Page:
Mark Price likes new ideas. But he is working in a world where they are treated with caution.
Mark says, "Aircraft manufacturing is a conservative industry. That's understandable because if anything goes wrong it has very serious consequences. So when someone comes along with either a new material or a new process, the certification authorities insist that you demonstrate that they will perform, not just in a laboratory test, but right through in a vehicle that's flying. That's why air travel is so safe."
Mark, Professor of Aeronautics and Director of Research in the School of Mechanical and Aerospace Engineering, is one of the UK's leading aerospace academics with an international reputation for research into integrated design methods. And it's research for which there is a hunger in the industry.
"We work very closely with Bombardier because they're one of the most innovative companies in the world. Right now they're building one of the most advanced passenger jets and in a new purpose-built factory."
Mark once worked for Bombardier himself. That was in 1988 when he left Queen's with a degree in Aeronautical Engineering and a masters in Computing, "which was kind of rare at that time.' He worked in the firm's stress office, carrying out structural calculations, "but there was an element of innovation in the job as well which attracted me to the world of research." He returned to Queen's to do a PhD in making models for analysis. There followed a spell in industry in England then he joined the Aeronautical Department at Queen's in 1998.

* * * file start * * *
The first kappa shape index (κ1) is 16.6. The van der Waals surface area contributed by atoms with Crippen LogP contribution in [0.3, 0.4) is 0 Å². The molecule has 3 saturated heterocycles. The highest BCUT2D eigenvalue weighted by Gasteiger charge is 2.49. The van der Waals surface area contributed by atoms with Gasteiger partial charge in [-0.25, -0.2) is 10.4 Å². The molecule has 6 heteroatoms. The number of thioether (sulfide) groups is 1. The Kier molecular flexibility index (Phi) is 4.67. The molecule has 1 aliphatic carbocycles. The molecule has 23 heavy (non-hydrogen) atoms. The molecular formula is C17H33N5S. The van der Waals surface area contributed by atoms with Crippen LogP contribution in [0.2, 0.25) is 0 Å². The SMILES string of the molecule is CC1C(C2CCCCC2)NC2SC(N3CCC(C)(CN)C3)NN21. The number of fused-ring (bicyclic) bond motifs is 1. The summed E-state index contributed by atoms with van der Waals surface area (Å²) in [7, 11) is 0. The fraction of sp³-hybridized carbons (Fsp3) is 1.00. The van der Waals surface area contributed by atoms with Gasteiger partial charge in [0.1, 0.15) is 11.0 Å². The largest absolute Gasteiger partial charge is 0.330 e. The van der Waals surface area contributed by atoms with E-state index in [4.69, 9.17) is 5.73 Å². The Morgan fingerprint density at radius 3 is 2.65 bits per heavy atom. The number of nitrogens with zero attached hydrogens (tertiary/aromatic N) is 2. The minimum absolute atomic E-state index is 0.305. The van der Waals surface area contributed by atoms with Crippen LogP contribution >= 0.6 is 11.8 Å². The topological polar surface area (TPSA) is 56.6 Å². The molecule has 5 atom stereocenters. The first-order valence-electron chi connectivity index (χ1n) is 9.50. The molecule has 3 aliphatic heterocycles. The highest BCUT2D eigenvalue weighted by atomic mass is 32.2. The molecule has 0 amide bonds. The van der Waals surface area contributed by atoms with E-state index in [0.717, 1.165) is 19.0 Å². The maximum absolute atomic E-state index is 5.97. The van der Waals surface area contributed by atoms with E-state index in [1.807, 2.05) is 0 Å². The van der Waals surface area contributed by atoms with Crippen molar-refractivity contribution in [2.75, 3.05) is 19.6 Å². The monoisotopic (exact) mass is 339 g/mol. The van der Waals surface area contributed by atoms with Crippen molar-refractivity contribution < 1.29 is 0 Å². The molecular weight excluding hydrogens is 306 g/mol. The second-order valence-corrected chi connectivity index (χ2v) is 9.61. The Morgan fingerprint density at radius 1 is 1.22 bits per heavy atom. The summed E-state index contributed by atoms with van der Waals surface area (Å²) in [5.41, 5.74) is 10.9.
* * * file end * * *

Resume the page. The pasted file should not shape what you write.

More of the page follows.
"Several of us were 'new starts'. Structural design work was really only beginning. There were questions like, couldOne of the nice things about EPSRC is that it allows you to cross over. We're building systems models that are as relevant for polymer factories as they are for an aerospace factory. you weld things instead of using rivets and bolts? A lot of the calculation methods needed changing to cope with these new processes."
He says, "When you're dealing with new technology, new material, you don't just observe it and say, that's ok... it doesn't break... it must work. You carry out a whole series of analyses so that you understand exactly what's going on and then when you take it out, the designer can make the right decisions."
Innovation takes time and money. Mark is appreciative of the research finance that has come from EPSRC. "EPSRC funding is really aimed at longer-term research. Some of the things we're testing now at higher levels, we were doing initial analysis just over ten years ago. So we're looking at a lengthy timescale that allows us to explore things, unencumbered by the immediate demands of industry. That way we can be more speculative and that in turn leads to higher reward in terms of results and feeds tomorrow's industry needs."
A current EPSRC project is looking at thermal management in polymer processing. It stems from an interest in composite materials now being used in aircraft and involves collaboration with colleagues from other fields. The project is aiming to help companies use energy more efficiently without affecting their product quality.
"One of the nice things about EPSRC is that it allows you to cross over. We're building systems models that are as relevant for polymer factories as they are for an aerospace factory. This is an unexpected area for our research, polymers, but I've got a bug for developing new things so we'll develop the technology there and then bring it back into aerospace, once again feeding the innovation loop."
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